The quality of leadership and staff is a key factor in determining the quality of pre-school provision. The ongoing process of raising the qualifications of the early years and childcare workforce, including the requirement that managers of centres be qualified to SCQF level 9 from 2011, is expected to have a positive impact on the quality of early education and childcare provision. In addition, the ongoing delivery of early years education for primary teachers as a postgraduate degree or part of their undergraduate degree will also contribute to upskilling primary teachers. Ongoing CPD delivered, especially in partnership between teachers and early years officers, will contribute to the quality of pre-school provision. Local authorities also work jointly with partner providers to provide quality assurance, CPD and support.
The HMIE report, The Key Role of Staff in Providing Quality Pre-School Education, showed that centres with teachers tended to receive higher evaluations than those without. We are committed to providing all pre-school children, in all types of provision, with access to a teacher - and this should have a beneficial impact on the quality of pre-school provision. Further factors influencing the quality of provision include: the level of quality improvement and curriculum support given to providers by local authorities; and the levels of funding available to providers to recruit and retain high quality staff.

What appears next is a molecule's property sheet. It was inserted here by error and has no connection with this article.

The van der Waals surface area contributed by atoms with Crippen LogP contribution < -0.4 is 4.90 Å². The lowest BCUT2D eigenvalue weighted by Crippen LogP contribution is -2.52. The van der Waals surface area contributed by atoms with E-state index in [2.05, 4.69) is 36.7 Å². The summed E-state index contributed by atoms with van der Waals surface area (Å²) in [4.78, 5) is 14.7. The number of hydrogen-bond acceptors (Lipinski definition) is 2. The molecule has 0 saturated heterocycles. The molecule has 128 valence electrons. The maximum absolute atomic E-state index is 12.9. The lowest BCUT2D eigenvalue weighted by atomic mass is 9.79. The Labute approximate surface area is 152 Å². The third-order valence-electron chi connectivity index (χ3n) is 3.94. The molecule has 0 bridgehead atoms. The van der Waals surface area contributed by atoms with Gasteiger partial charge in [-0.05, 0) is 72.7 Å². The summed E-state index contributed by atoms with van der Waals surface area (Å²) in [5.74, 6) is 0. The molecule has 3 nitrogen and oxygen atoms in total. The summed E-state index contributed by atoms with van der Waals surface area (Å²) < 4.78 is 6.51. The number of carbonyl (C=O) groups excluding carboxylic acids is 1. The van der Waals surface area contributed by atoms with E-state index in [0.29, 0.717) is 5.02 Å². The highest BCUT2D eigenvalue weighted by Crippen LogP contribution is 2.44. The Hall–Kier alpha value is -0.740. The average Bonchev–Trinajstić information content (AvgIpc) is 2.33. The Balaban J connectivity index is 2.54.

The Government and its agencies are responsible for setting the wider legal, regulatory and policy framework for pre-school education provision. This includes putting in place the statutory framework for pre-school education including setting the age that children are eligible for free provision and how many hours they are entitled to.
It also includes the regulatory framework and other related legislation, for example on additional support for learning. The Scottish Government and its agencies have also issued standards and guidance for pre-school education providers such as the National Care Standards for Early Education and Childcare, The Child at the Centre2 (HMIE) and statutory guidance on pre-school education.
The Scottish Government sets the overall framework for learning from 3-5 through Curriculum for Excellence, and from birth to age three through Pre-birth to Three Positive Outcomes for Scotland's Children and Families.
We work with partners in local government and the Convention of Scottish Local Authorities (CoSLA) to progress aspects of policy development on pre-school education, such as the role of teachers in pre-school, as well as private and third sector providers of early learning and childcare.